InAKTivation of insulin/IGF-1 signaling by dephosphorylation.
Biochemistry & Molecular Pharmacology
Program in Gene Function and Expression
Life Sciences | Medicine and Health Sciences
Signal transduction pathways are tightly regulated by phosphorylation-dephosphorylation cycles and yet the mammalian genome contains far more genes that encode for protein kinases than protein phosphatases. Therefore, to target specific substrates, many phosphatases associate with distinct regulatory subunits and thereby modulate multiple cellular processes. One such example is the C. elegans PP2A regulatory subunit PPTR-1 that negatively regulates the insulin/insulin-like growth factor signaling pathway to modulate longevity, dauer diapause, fat metabolism and stress resistance. PPTR-1, as well as its mammalian homolog B56beta, specifically target the PP2A enzyme to AKT and mediate the dephosphorylation of this important kinase at a conserved threonine residue. In C. elegans, the major consequence of this modulation is activation of the FOXO transcription factor homolog DAF-16, which in turn regulates transcription of its many target genes involved in longevity and stress resistance. Understanding the function of B56 subunits may have important consequences in diseases such as Type 2 diabetes and cancer where the balance of Akt phosphorylation is deregulated.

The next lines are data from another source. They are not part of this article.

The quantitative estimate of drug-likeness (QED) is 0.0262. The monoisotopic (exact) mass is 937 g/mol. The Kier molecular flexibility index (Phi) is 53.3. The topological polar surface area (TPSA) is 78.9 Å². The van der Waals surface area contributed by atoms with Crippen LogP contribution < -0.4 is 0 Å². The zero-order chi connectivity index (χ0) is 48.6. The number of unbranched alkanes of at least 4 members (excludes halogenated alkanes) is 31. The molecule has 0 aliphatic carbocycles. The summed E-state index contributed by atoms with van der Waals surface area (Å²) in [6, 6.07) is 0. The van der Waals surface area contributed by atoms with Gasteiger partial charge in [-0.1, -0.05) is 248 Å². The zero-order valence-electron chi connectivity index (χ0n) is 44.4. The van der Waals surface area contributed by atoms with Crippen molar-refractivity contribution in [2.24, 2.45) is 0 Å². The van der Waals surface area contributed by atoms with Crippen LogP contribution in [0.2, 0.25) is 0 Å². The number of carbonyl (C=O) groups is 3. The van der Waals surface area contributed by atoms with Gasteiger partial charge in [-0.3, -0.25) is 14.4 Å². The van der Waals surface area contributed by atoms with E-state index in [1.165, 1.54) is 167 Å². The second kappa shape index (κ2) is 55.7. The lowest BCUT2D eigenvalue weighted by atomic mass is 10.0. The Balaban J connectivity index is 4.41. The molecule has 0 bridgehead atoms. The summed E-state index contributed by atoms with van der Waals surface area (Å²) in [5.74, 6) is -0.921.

DOI of Published Version
Cell Cycle. 2009 Dec;8(23):3878-84.
Cell cycle (Georgetown, Tex.)
Narasimhan, Sri Devi; Mukhopadhyay, Arnab; and Tissenbaum, Heidi A., "InAKTivation of insulin/IGF-1 signaling by dephosphorylation." (2009). GSBS Student Publications. 1643.